The effective next-generation digital workplace is not just a traditional workplace enabled by digital technologies.
In order to perform as a fully-fledged digital enterprise, organisations need a complete mind-set shift in terms of operations and culture.
Emerging sharing economy
As an IT-based firm, DigiOutsource harnesses all relevant new technologies to enable its workforce. “But technology alone doesn’t make a business a next-generation enterprise,” says DigiOutsource CEO David Stevenson. “The new technologies we see coming to the fore within enterprises – enterprise apps, collaborative tools, e-learning, wearables, and even artificial intelligence, augmented reality and virtual reality – all essentially support collaboration. And this, we believe, is at the heart of the workplace of the future.”
Stevenson notes that the emerging sharing economy, best illustrated by the Uber model, is built on collaboration. Thanks to high-speed bandwidth and a proliferation of connected, smart devices, people now share, swap, trade and communicate with like-minded groups all around the world. This is particularly true of Millennials and the generation that follows them: Generation Z, or simply iGen, who were born after 1995 and offer the best hope for enterprises to tap into the digital innovation potential residing within the ‘digital native’ generation.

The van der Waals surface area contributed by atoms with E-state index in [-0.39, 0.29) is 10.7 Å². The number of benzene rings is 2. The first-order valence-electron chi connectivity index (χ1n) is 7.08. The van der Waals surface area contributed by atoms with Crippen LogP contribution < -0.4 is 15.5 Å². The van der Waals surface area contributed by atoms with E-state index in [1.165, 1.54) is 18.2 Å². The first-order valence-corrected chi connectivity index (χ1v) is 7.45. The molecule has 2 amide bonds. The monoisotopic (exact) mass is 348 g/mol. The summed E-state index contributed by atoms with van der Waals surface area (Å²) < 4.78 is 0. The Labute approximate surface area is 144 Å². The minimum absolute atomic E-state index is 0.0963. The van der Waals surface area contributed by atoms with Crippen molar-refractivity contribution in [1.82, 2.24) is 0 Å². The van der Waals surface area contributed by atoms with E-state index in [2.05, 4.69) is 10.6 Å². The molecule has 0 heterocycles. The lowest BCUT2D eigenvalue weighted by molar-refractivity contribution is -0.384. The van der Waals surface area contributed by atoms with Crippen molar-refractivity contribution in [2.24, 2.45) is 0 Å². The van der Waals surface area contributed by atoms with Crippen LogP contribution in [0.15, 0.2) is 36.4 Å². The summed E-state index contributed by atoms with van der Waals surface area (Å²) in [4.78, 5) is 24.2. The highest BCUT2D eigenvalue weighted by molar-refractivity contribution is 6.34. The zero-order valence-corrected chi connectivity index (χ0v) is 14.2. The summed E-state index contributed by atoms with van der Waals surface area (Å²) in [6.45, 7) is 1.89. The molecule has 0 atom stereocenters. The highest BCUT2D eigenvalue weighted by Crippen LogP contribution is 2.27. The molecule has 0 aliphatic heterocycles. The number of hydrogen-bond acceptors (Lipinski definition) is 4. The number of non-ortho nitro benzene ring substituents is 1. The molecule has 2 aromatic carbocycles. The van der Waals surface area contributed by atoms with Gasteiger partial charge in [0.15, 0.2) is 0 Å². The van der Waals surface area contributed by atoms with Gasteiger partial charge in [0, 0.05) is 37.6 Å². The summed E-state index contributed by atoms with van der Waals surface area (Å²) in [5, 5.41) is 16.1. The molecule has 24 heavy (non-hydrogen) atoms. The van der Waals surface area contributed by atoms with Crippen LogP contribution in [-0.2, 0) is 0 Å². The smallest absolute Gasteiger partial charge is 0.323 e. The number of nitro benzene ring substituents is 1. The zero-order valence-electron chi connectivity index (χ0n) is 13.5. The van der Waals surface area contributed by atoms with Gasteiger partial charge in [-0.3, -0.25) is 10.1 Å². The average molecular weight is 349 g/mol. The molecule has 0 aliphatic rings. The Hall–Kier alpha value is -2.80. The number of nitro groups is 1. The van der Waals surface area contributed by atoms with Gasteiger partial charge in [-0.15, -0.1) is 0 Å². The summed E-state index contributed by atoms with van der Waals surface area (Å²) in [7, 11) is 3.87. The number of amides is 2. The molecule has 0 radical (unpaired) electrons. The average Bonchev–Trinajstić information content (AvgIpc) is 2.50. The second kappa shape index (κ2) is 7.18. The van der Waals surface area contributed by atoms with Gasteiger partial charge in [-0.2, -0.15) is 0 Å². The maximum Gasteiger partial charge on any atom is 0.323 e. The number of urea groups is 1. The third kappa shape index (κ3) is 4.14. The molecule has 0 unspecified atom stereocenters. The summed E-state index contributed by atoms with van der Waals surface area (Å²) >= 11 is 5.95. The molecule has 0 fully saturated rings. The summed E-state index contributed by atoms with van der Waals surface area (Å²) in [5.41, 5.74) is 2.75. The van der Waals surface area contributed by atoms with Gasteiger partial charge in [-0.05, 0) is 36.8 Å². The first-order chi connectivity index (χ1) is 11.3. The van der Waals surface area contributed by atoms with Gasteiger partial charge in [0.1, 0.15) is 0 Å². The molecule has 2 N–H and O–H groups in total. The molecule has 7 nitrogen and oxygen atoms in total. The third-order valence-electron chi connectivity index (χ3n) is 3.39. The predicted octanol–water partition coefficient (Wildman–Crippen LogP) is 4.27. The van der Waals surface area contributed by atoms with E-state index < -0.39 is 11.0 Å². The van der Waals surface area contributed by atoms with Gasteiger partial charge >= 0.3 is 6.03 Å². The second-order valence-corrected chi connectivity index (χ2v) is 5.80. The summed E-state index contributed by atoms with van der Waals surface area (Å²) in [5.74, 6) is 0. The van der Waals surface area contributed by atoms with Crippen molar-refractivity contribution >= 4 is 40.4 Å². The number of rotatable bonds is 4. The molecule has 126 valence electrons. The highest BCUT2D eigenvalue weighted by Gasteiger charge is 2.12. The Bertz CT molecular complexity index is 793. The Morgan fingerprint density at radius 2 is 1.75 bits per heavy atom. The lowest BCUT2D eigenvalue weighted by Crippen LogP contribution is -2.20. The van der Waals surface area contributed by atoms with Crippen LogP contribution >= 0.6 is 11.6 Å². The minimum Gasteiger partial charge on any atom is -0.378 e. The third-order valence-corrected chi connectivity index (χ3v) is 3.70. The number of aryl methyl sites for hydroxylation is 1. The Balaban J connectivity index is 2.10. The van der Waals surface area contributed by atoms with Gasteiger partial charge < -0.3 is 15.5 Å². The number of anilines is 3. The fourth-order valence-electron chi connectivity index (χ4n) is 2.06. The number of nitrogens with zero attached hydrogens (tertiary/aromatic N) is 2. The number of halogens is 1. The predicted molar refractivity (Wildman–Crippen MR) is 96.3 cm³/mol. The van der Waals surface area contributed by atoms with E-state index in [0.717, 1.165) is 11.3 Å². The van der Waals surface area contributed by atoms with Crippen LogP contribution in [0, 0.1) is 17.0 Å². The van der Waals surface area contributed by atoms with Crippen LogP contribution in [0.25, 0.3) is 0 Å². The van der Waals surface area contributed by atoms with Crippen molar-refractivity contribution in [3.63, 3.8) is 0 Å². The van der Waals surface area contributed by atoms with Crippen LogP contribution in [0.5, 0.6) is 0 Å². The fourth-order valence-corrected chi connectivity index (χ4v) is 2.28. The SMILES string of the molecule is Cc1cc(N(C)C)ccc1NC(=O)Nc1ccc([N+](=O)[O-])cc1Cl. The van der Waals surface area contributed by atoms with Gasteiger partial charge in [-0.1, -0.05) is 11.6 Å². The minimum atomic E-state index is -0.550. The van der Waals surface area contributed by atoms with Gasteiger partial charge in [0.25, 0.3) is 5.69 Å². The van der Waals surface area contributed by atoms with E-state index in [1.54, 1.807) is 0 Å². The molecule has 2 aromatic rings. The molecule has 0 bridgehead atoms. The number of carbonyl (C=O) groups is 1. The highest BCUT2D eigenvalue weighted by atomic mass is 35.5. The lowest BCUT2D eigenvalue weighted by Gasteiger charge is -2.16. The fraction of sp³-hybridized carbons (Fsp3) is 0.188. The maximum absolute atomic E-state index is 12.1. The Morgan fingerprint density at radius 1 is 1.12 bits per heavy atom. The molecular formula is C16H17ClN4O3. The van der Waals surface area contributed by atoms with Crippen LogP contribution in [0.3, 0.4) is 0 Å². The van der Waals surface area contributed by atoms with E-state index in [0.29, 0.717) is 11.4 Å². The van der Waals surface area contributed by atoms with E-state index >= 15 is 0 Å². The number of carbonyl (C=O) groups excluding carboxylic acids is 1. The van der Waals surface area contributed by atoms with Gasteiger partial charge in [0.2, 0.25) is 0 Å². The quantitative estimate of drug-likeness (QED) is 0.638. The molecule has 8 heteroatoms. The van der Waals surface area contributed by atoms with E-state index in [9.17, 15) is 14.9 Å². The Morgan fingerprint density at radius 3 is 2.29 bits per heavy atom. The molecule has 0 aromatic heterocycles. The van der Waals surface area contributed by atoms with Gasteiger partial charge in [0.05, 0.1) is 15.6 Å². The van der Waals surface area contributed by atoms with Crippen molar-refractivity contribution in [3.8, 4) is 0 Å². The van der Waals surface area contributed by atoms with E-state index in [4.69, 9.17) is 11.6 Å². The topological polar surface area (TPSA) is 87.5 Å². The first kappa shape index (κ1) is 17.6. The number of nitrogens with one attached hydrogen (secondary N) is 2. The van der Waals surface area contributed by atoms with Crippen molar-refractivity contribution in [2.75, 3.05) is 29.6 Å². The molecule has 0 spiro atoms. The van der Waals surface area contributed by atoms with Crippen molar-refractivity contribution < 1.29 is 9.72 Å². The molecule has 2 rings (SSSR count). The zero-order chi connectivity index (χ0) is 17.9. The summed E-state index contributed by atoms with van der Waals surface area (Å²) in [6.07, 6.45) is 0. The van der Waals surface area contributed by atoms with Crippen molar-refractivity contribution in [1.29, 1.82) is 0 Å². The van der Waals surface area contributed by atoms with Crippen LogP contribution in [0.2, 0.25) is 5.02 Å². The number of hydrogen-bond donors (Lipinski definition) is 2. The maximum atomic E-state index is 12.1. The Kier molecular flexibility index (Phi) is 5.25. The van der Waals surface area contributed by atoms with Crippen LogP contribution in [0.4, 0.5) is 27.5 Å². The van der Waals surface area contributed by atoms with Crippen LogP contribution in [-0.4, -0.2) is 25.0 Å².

The next-generation workplace must model itself on trends in sharing technology, breaking down siloes and actively encouraging engagement across disciplines.
The company must literally break down the barriers between individuals and departments, implement open plan arrangements that encourage collaboration, and must flatten its hierarchies and give open access to top management, since next generation employees are accustomed to having a voice and interacting at all levels.
“Interestingly, research has found that in the workplace, Millennials and iGen employees actually prefer face to face communication over tech-enabled communication,” says Stevenson. “This underlines the importance of creating collaborative spaces and an open door to management.”
The next-generation workplace must also model itself on technology’s always-on culture, moving away from rigid hours to flexitime and performance outputs, where possible. It must stay agile and retain a start-up mind-set in order to adapt to rapid changes in the market, says Stevenson.
“The next-generation digital enterprise has to maintain a careful balance between the agility and innovation of a start-up and the good governance, systems and protocols of a mature enterprise. If you lose your vision and the ability to adopt something new and change rapidly, you risk becoming outdated very quickly.”